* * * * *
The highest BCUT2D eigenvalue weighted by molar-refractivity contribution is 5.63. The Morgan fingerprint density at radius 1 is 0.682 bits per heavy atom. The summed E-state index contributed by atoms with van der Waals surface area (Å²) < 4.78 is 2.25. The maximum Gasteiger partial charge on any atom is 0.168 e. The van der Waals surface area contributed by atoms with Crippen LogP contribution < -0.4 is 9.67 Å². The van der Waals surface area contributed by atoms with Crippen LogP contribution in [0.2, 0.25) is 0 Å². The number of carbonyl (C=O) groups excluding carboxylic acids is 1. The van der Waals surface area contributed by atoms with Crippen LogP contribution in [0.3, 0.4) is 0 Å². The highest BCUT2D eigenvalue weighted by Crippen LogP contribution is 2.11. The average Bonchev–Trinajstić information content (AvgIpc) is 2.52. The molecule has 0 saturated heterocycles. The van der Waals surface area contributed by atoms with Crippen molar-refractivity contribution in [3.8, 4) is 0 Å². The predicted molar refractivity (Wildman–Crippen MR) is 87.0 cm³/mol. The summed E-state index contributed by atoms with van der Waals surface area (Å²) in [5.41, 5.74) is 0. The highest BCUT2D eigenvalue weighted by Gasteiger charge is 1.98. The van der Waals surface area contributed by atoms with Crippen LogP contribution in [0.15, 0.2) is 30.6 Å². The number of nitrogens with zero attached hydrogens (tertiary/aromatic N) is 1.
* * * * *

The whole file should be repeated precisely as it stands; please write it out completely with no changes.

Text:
The highest BCUT2D eigenvalue weighted by molar-refractivity contribution is 5.63. The Morgan fingerprint density at radius 1 is 0.682 bits per heavy atom. The summed E-state index contributed by atoms with van der Waals surface area (Å²) < 4.78 is 2.25. The maximum Gasteiger partial charge on any atom is 0.168 e. The van der Waals surface area contributed by atoms with Crippen LogP contribution < -0.4 is 9.67 Å². The van der Waals surface area contributed by atoms with Crippen LogP contribution in [0.2, 0.25) is 0 Å². The number of carbonyl (C=O) groups excluding carboxylic acids is 1. The van der Waals surface area contributed by atoms with Crippen LogP contribution in [0.3, 0.4) is 0 Å². The highest BCUT2D eigenvalue weighted by Crippen LogP contribution is 2.11. The average Bonchev–Trinajstić information content (AvgIpc) is 2.52. The molecule has 0 saturated heterocycles. The van der Waals surface area contributed by atoms with Crippen molar-refractivity contribution in [3.8, 4) is 0 Å². The predicted molar refractivity (Wildman–Crippen MR) is 87.0 cm³/mol. The summed E-state index contributed by atoms with van der Waals surface area (Å²) in [5.41, 5.74) is 0. The highest BCUT2D eigenvalue weighted by Gasteiger charge is 1.98. The van der Waals surface area contributed by atoms with Crippen LogP contribution in [0.15, 0.2) is 30.6 Å². The number of nitrogens with zero attached hydrogens (tertiary/aromatic N) is 1.